Iacchus was a minor deity connected with the Eleusinian Mysteries. He seems to be the personification of the ritual cry “Iacche!” exclaimed by the initiates during the grand procession from Athens to Eleusis. As such, he does not have notable mythology. In art, he is usually depicted as a young man holding torches in the presence of Demeter and Persephone. His statue was kept in a temple in Athens near the Dipylon gate in the Kerameikos district. According to Pausanias, the figure was made by Praxiteles. The artist depicted the young god holding a torch and wearing a myrtle crown. On 19 Boedromion, the priests collected the statue and placed it at the head of the procession leading the sacred objects of Demeter and the initiates to Eleusis. There was a special Eleusinian official called Ιακχαγωγός, who was responsible for escorting or transporting the statue during the procession. Despite his prominent role in the procession, Iacchus vanished from the celebration of the Mysteries when the initiates arrived in Eleusis. Herodotus narrates the story of Iacchus appearing at the head of a massive assembly of thirty thousand men who seemed to march against the Persian army ravaging the Thriasian Plain on the eve of the battle of Salamis in 480 BCE.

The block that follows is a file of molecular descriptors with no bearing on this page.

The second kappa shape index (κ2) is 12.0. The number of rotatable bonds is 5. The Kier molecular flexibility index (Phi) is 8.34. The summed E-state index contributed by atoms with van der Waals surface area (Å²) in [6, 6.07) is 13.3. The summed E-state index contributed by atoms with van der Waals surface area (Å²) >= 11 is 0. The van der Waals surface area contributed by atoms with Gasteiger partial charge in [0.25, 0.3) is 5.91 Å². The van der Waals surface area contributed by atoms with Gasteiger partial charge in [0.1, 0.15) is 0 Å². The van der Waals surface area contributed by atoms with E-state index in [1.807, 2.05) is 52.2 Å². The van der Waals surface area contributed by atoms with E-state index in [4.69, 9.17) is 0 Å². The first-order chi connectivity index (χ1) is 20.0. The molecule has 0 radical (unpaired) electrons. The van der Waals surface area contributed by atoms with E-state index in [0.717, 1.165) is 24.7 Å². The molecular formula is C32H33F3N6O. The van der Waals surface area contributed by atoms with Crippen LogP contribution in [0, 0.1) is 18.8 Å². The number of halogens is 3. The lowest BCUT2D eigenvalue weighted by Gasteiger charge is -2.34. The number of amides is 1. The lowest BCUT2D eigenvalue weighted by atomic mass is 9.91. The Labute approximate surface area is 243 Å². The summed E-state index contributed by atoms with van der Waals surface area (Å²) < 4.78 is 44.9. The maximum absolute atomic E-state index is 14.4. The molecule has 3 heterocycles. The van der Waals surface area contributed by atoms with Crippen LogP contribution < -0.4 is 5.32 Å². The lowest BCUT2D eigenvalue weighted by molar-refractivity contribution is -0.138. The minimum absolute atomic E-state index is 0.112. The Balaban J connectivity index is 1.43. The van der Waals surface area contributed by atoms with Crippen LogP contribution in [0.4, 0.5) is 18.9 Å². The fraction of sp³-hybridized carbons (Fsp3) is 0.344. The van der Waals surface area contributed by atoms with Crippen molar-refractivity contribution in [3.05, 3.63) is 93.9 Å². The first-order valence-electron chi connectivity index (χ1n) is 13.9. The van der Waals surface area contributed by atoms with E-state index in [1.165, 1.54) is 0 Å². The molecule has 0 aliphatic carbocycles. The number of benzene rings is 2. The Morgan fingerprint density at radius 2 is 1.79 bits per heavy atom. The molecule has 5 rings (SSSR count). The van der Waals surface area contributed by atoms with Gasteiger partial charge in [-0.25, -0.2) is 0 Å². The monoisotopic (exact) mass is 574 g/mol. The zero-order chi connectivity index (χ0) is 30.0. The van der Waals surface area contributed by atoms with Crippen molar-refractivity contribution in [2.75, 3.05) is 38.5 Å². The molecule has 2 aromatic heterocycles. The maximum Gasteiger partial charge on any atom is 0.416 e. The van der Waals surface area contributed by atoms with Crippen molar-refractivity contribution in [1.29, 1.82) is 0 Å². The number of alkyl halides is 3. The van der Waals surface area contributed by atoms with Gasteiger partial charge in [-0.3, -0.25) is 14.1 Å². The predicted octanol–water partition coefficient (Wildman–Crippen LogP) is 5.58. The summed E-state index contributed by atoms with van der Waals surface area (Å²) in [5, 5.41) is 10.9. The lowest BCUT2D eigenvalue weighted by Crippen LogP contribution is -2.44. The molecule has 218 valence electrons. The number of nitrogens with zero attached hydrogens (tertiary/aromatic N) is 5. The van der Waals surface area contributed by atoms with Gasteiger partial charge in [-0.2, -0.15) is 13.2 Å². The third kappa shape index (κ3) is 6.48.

In some mythological traditions, Iacchus is the companion of Baubo when she attempts to entertain Demeter by lascivious gestures. According to the Orphics, Iacchus was identified with Dysaules and Eubouleus, two Eleusinian heroes or demi-gods. He also had a female aspect known as Misa, the “ineffable, pure, sacred queen, twofold Iakkhos, male and female”. The Orphics equated these aspects with Phanes, the primaeval deity of procreation. The Orphics also believed that Iacchus was the son of Persephone. Generally speaking, it seems like Iacchus was a minor deity whose worship was introduced to Athens by private individuals. They formed a religious association to organise Iacchus’ cult ritual. When Pisistratus decided to enlarge the Eleusinian Mysteries, the cult of Iacchus was incorporated into the more fabulous celebration, and his statue assumed its prominent position at the head of the grand procession. Interestingly enough, there never seems to have been a temple or a sanctuary dedicated to him in Eleusis.